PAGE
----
By Tara DelloIacono Thies, RD
By now you have probably heard the message that whole grains are healthier than refined grains. They contain more fiber, phytonutrients, antioxidants, and minerals than their refined counterparts. Not only do whole grains offer a whole lot of benefits—including a lowered risk of heart disease, diabetes, stroke, and obesity—but they also taste good. In my opinion, they have more bite and flavor than their counterparts.
The Whole Package
All grains start life as "whole" grains. That’s because a whole grain is formed by the entire seed (or kernel) of the plant it comes from. This is true whether the plant is a wheat plant, a rice plant, or some other type of grain. The seed is made up of three main parts: the bran, which is the multilayered outer skin; the germ, which is the embryo of the plant; and the endosperm, which serves as the germ’s food supply. Together, these deliver a healthy combination of nutrients, including antioxidants, B vitamins, minerals, fiber, protein, and even a little unsaturated fat when served up in breads, pastas, cereals, and other types of food. Refining, on the other hand, removes the bran and the germ, leaving the starchy endosperm behind. Refined grains may offer a smoother texture, but they do so at a price: about 25 percent of the grain’s protein is lost, as are key nutrients and hunger-curbing fiber. While food processors add back, or "enrich," some of the vitamins and minerals lost during refining, it’s always more nutritious to consume grains in their whole form.
Hunting Down Whole Grains
The 2010 USDA Dietary Guidelines recommend three to five 16-gram servings of whole grains daily. That is a grand total of about 48–80 grams of whole grains each day. But according to the Whole Grains Council, more than 40 percent of Americans never eat any whole grains at all! Maybe that’s because whole grains currently make up only about 10–15 percent of the grains found on supermarket shelves.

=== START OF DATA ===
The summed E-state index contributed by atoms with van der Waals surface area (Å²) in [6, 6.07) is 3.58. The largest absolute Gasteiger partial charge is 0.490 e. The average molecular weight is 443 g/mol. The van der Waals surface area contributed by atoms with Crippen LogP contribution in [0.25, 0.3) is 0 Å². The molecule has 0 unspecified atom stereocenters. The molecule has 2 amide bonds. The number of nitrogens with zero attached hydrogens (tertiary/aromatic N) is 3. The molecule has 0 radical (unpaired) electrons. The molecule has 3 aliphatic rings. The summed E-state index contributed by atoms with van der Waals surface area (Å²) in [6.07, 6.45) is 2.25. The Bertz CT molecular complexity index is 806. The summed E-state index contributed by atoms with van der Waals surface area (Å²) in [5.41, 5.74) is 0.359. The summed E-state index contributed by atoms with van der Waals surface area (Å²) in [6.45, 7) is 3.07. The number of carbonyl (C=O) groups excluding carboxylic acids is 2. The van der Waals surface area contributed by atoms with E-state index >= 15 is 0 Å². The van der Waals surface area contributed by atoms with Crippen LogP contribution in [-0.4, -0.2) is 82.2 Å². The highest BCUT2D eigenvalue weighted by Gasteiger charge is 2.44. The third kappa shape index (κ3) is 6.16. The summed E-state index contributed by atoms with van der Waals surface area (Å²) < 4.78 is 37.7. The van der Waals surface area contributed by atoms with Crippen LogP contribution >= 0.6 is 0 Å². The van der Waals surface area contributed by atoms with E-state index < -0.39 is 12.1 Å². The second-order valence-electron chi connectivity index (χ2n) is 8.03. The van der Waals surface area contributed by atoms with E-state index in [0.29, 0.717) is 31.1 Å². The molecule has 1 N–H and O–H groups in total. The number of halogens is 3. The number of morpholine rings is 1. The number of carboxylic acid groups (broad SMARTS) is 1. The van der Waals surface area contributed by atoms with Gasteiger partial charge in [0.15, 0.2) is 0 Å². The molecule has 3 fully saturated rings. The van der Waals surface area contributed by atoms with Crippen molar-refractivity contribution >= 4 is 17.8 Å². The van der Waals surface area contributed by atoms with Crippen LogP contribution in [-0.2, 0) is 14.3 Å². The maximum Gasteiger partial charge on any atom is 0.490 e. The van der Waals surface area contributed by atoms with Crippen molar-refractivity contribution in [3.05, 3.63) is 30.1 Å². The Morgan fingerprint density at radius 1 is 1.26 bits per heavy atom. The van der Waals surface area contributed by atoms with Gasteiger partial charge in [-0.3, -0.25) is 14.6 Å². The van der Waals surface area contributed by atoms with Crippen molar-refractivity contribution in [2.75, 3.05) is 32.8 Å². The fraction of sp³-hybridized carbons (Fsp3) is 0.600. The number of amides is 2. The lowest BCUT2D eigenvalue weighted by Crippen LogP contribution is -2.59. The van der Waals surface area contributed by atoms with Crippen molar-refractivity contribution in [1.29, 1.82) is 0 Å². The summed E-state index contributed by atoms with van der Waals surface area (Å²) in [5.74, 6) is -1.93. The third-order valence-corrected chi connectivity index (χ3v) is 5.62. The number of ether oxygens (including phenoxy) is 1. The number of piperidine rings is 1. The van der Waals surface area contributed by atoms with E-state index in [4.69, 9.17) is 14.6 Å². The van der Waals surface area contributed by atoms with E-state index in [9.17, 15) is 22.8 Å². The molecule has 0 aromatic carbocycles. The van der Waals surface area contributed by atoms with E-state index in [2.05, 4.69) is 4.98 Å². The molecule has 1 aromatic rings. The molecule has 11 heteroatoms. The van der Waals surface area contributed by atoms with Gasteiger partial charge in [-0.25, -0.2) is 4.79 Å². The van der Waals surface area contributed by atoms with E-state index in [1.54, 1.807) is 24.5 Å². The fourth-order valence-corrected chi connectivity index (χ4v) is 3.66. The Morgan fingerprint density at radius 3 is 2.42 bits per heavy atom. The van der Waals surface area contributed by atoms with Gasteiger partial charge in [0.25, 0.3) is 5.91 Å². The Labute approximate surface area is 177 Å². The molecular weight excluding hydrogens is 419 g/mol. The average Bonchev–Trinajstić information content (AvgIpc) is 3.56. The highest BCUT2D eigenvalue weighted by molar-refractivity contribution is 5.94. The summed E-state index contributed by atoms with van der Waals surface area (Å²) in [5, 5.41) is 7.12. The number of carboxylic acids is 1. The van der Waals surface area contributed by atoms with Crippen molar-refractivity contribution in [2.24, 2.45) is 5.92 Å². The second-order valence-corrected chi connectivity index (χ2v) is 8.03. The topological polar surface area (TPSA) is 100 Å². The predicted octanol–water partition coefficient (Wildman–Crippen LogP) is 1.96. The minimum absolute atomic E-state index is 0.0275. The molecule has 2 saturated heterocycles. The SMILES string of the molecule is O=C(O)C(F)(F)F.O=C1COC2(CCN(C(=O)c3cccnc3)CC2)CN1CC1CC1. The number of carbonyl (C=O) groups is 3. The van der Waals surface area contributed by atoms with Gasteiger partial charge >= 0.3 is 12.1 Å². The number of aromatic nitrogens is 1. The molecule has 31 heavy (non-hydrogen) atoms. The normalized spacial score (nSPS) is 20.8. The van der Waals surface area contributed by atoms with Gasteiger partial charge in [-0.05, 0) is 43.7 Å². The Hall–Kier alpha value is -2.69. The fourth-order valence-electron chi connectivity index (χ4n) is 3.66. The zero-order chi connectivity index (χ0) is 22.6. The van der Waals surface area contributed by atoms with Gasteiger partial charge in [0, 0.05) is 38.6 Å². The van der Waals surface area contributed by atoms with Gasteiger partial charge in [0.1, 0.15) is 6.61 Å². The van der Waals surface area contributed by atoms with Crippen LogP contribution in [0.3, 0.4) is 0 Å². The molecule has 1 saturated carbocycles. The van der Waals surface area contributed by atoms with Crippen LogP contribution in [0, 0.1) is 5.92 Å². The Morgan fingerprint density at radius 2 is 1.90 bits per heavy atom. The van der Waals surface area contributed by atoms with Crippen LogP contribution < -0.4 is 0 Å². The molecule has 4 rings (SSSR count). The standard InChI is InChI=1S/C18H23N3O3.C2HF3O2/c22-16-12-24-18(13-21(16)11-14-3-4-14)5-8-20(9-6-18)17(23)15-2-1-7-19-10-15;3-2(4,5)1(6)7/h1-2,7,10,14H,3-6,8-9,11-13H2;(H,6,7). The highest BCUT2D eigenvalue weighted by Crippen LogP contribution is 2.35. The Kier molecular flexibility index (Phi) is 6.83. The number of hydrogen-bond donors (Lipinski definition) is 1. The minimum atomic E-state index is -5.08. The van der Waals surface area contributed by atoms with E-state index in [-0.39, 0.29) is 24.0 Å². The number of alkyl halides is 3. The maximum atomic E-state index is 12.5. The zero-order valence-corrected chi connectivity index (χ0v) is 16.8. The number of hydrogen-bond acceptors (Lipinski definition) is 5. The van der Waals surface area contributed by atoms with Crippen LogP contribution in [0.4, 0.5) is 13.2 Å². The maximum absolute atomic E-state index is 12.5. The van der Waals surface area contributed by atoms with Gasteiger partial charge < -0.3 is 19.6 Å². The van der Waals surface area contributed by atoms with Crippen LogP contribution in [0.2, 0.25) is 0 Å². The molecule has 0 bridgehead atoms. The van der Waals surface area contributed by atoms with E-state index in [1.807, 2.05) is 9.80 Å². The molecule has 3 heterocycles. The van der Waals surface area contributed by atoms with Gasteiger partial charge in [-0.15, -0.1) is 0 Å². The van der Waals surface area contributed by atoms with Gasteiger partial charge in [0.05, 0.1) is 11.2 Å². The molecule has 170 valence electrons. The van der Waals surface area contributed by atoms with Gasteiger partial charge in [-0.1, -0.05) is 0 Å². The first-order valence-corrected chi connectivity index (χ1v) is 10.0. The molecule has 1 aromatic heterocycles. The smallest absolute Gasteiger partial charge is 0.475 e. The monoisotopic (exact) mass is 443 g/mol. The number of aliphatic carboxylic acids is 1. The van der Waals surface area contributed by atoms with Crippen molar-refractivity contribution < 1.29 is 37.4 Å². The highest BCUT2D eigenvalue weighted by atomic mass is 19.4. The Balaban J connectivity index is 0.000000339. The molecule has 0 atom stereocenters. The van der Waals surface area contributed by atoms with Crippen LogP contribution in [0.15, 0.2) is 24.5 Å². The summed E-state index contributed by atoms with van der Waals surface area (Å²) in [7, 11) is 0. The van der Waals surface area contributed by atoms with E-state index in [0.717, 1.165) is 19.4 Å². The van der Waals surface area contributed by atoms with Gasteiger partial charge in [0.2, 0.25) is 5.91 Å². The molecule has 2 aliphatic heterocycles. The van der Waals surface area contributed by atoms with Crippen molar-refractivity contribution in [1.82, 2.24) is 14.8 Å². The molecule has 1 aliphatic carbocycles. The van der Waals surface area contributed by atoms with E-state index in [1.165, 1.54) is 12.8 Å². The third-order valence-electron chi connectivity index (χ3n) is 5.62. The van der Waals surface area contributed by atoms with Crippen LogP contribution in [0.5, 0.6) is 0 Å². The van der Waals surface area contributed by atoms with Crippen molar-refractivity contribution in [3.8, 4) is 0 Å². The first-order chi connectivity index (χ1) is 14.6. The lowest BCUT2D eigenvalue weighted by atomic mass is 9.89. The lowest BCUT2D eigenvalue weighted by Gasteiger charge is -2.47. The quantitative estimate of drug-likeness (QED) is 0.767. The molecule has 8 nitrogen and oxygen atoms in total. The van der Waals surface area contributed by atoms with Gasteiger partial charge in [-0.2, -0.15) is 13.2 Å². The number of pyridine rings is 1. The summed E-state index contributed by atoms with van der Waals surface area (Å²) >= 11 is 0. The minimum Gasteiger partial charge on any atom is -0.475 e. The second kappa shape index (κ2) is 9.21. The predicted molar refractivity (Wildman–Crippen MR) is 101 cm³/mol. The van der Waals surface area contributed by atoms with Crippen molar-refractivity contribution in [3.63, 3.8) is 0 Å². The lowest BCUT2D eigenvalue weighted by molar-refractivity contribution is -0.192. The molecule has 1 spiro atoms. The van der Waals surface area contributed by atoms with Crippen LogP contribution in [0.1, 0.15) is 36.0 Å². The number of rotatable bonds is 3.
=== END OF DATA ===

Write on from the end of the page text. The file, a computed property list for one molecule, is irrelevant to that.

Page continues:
Parents don’t have time to play whole grains detective in the grocery store, especially when their kids are "helping" do the shopping. They need to be able to identify whole grains quickly. Today, many packaged foods containing whole grains are proud of it and will tell you right on the front of the package. You can also look for popular whole grain ingredients like rolled oats, barley, bulgur, whole wheat, or quinoa to be listed on the back of the package Remember, 16 grams equals one serving, so if you can obtain half to one whole serving in one snack food, you are on the right track for a healthier snack option.
And now for the million-dollar question: How do you get your kiddos to embrace oatmeal, whole-grain pasta, and whole-wheat bread? Experiment with different things and don’t be afraid to add a touch of sugar. A little can go a long way in getting the nutrients past the scrutinizing taste buds. Also, in my house, I find if I don’t mention it and just serve it, it will usually go over without a hitch. If they won’t eat it, simply keep trying. It is said that it takes up to 14 introductions before kids may accept new foods.